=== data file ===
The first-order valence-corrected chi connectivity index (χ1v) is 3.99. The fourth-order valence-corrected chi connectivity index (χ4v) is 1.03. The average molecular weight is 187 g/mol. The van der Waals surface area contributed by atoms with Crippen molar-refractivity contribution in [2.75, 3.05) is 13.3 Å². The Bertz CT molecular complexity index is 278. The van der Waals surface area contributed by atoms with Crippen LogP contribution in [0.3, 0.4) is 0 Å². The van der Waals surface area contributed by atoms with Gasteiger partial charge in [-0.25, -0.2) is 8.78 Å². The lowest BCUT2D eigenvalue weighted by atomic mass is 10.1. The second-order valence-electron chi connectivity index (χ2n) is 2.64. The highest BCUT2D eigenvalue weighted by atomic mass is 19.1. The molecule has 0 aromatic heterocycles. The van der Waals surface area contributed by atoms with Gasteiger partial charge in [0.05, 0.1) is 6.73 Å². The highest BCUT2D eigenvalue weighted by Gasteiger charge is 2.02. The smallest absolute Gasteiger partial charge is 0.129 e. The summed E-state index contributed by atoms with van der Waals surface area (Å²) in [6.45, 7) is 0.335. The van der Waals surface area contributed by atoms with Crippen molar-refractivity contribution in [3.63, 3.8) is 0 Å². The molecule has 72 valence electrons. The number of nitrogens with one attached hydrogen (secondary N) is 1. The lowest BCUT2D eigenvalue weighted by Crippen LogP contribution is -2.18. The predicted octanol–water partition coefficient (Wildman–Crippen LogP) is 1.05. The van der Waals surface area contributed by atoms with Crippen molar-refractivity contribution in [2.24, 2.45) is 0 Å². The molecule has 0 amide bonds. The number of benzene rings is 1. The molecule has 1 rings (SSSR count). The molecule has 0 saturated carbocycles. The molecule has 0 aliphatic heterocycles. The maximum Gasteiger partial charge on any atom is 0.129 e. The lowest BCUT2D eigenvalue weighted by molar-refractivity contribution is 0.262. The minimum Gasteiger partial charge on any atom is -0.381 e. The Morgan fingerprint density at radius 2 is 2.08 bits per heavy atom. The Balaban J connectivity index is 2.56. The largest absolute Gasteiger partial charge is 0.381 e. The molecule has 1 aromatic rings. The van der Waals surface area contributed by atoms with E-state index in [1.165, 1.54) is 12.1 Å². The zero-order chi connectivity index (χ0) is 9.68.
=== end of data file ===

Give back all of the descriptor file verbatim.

The first-order valence-corrected chi connectivity index (χ1v) is 3.99. The fourth-order valence-corrected chi connectivity index (χ4v) is 1.03. The average molecular weight is 187 g/mol. The van der Waals surface area contributed by atoms with Crippen molar-refractivity contribution in [2.75, 3.05) is 13.3 Å². The Bertz CT molecular complexity index is 278. The van der Waals surface area contributed by atoms with Crippen LogP contribution in [0.3, 0.4) is 0 Å². The van der Waals surface area contributed by atoms with Gasteiger partial charge in [-0.25, -0.2) is 8.78 Å². The lowest BCUT2D eigenvalue weighted by atomic mass is 10.1. The second-order valence-electron chi connectivity index (χ2n) is 2.64. The highest BCUT2D eigenvalue weighted by atomic mass is 19.1. The molecule has 0 aromatic heterocycles. The van der Waals surface area contributed by atoms with Gasteiger partial charge in [0.05, 0.1) is 6.73 Å². The highest BCUT2D eigenvalue weighted by Gasteiger charge is 2.02. The smallest absolute Gasteiger partial charge is 0.129 e. The summed E-state index contributed by atoms with van der Waals surface area (Å²) in [6.45, 7) is 0.335. The van der Waals surface area contributed by atoms with Crippen molar-refractivity contribution in [3.63, 3.8) is 0 Å². The molecule has 72 valence electrons. The number of nitrogens with one attached hydrogen (secondary N) is 1. The lowest BCUT2D eigenvalue weighted by Crippen LogP contribution is -2.18. The predicted octanol–water partition coefficient (Wildman–Crippen LogP) is 1.05. The van der Waals surface area contributed by atoms with Crippen molar-refractivity contribution in [2.24, 2.45) is 0 Å². The molecule has 0 amide bonds. The number of benzene rings is 1. The molecule has 1 rings (SSSR count). The molecule has 0 saturated carbocycles. The molecule has 0 aliphatic heterocycles. The maximum Gasteiger partial charge on any atom is 0.129 e. The lowest BCUT2D eigenvalue weighted by molar-refractivity contribution is 0.262. The minimum Gasteiger partial charge on any atom is -0.381 e. The Morgan fingerprint density at radius 2 is 2.08 bits per heavy atom. The Balaban J connectivity index is 2.56. The largest absolute Gasteiger partial charge is 0.381 e. The molecule has 1 aromatic rings. The van der Waals surface area contributed by atoms with E-state index in [1.165, 1.54) is 12.1 Å². The zero-order chi connectivity index (χ0) is 9.68.